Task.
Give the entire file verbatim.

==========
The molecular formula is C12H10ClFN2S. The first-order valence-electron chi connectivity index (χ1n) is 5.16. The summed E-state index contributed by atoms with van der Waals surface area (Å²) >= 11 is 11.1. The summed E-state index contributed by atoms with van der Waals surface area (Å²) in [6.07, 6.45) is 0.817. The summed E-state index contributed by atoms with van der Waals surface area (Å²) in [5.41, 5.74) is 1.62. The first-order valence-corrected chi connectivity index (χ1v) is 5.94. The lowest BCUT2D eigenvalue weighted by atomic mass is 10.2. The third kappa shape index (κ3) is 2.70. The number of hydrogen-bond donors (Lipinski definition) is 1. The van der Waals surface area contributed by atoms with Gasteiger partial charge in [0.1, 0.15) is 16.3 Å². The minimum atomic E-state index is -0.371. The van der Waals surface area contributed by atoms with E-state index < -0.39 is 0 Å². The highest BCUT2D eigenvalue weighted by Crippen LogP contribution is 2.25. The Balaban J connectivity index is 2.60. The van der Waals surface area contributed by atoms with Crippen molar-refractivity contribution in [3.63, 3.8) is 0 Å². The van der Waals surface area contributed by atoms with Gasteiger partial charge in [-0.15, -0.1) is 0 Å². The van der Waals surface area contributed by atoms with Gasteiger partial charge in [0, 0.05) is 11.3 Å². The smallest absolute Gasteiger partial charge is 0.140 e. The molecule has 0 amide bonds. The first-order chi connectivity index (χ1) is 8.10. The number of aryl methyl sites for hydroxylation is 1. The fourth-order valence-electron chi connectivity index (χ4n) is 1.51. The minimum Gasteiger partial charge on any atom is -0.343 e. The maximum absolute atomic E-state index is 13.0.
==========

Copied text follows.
The molecular formula is C12H10ClFN2S. The first-order valence-electron chi connectivity index (χ1n) is 5.16. The summed E-state index contributed by atoms with van der Waals surface area (Å²) >= 11 is 11.1. The summed E-state index contributed by atoms with van der Waals surface area (Å²) in [6.07, 6.45) is 0.817. The summed E-state index contributed by atoms with van der Waals surface area (Å²) in [5.41, 5.74) is 1.62. The first-order valence-corrected chi connectivity index (χ1v) is 5.94. The lowest BCUT2D eigenvalue weighted by atomic mass is 10.2. The third kappa shape index (κ3) is 2.70. The number of hydrogen-bond donors (Lipinski definition) is 1. The van der Waals surface area contributed by atoms with Gasteiger partial charge in [0.1, 0.15) is 16.3 Å². The minimum atomic E-state index is -0.371. The van der Waals surface area contributed by atoms with E-state index < -0.39 is 0 Å². The highest BCUT2D eigenvalue weighted by Crippen LogP contribution is 2.25. The Balaban J connectivity index is 2.60. The van der Waals surface area contributed by atoms with Crippen molar-refractivity contribution in [3.63, 3.8) is 0 Å². The van der Waals surface area contributed by atoms with Gasteiger partial charge in [-0.15, -0.1) is 0 Å². The van der Waals surface area contributed by atoms with Gasteiger partial charge in [0, 0.05) is 11.3 Å². The smallest absolute Gasteiger partial charge is 0.140 e. The molecule has 0 amide bonds. The first-order chi connectivity index (χ1) is 8.10. The number of aryl methyl sites for hydroxylation is 1. The fourth-order valence-electron chi connectivity index (χ4n) is 1.51. The minimum Gasteiger partial charge on any atom is -0.343 e. The maximum absolute atomic E-state index is 13.0.